The United States has seen a dramatic increase in the number of dual-earner and single-adult families. This volume reviews accompanying changes in work and family structures and their effects on worker productivity and employer practices. It presents a wide range of approaches to easing the conflicts between work and family, exploring appropriate roles for business, labor, and government.
Work and Family offers up-to-date information, looking at how the family and the workplace arrived at their current relationship and evaluating the quality and the cost of care for dependents in this nation.
The volume describes the advantages and disadvantages of being part of a working family and takes a critical look at the range of benefits provided, including existing and proposed employer programs for families. It also presents a comparative review of family-related benefits in other countries.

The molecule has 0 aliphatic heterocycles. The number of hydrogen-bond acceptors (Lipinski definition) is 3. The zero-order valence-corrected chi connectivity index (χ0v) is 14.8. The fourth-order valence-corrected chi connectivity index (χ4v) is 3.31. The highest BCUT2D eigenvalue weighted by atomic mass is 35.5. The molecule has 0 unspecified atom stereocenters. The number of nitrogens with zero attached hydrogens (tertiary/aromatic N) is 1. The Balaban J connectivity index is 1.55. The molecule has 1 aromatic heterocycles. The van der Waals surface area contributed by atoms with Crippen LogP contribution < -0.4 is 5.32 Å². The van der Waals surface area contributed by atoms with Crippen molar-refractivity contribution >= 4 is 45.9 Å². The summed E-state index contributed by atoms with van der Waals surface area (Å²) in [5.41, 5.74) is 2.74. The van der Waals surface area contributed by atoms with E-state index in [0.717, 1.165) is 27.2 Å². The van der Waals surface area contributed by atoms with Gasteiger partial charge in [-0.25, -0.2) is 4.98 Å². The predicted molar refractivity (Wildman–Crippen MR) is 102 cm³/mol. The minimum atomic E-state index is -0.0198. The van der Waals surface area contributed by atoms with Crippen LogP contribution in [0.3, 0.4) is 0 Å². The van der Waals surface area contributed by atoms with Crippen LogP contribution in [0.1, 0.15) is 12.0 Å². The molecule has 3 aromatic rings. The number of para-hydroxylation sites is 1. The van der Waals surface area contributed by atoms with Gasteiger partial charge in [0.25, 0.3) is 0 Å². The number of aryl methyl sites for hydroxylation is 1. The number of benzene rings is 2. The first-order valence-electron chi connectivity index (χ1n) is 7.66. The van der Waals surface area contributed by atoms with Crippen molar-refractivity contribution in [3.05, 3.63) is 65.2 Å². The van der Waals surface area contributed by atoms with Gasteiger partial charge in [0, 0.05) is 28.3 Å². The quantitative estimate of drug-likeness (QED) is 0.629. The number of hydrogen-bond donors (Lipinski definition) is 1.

National Research Council. 1991. Work and Family: Policies for a Changing Work Force. Washington, DC: The National Academies Press. https://doi.org/10.17226/1537.
|2 The Family and the Workplace||18-41|
|3 Linkages Between Work and Family||42-63|
|4 How Adults Cope: Dependent Care||64-86|
|5 Standard Employee Benefits||87-113|
|6 New Family-Related Benefits||114-154|
|7 Family-Oriented Programs in Other Countries||155-178|
|8 Findings and Conclusions||179-201|
|Appendix A: Background Materials||233-236|
|Appendix B: Data Needs and Research Agenda||237-242|
|Appendix C: Biographical Sketches||243-246|
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